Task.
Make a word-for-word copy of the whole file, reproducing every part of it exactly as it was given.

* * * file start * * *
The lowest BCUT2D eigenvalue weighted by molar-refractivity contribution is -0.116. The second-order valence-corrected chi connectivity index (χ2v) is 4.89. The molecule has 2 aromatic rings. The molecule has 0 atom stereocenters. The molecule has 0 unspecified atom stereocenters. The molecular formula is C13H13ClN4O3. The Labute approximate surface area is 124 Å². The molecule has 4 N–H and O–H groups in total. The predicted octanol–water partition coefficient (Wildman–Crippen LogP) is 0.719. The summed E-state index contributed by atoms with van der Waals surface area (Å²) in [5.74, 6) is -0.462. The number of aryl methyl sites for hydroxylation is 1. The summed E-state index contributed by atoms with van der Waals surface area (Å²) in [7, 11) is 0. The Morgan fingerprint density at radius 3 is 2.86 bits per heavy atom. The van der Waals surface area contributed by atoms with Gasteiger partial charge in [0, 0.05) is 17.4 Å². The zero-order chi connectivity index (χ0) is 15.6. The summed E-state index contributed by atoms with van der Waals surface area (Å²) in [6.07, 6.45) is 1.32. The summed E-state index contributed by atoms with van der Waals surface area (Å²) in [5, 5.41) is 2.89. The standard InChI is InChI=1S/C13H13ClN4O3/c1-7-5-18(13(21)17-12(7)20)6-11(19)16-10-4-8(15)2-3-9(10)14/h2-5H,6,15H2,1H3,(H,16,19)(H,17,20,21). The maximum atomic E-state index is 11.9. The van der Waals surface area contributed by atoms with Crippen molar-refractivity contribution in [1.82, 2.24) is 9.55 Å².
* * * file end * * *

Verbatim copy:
The lowest BCUT2D eigenvalue weighted by molar-refractivity contribution is -0.116. The second-order valence-corrected chi connectivity index (χ2v) is 4.89. The molecule has 2 aromatic rings. The molecule has 0 atom stereocenters. The molecule has 0 unspecified atom stereocenters. The molecular formula is C13H13ClN4O3. The Labute approximate surface area is 124 Å². The molecule has 4 N–H and O–H groups in total. The predicted octanol–water partition coefficient (Wildman–Crippen LogP) is 0.719. The summed E-state index contributed by atoms with van der Waals surface area (Å²) in [5.74, 6) is -0.462. The number of aryl methyl sites for hydroxylation is 1. The summed E-state index contributed by atoms with van der Waals surface area (Å²) in [7, 11) is 0. The Morgan fingerprint density at radius 3 is 2.86 bits per heavy atom. The van der Waals surface area contributed by atoms with Gasteiger partial charge in [0, 0.05) is 17.4 Å². The zero-order chi connectivity index (χ0) is 15.6. The summed E-state index contributed by atoms with van der Waals surface area (Å²) in [6.07, 6.45) is 1.32. The summed E-state index contributed by atoms with van der Waals surface area (Å²) in [5, 5.41) is 2.89. The standard InChI is InChI=1S/C13H13ClN4O3/c1-7-5-18(13(21)17-12(7)20)6-11(19)16-10-4-8(15)2-3-9(10)14/h2-5H,6,15H2,1H3,(H,16,19)(H,17,20,21). The maximum atomic E-state index is 11.9. The van der Waals surface area contributed by atoms with Crippen molar-refractivity contribution in [1.82, 2.24) is 9.55 Å².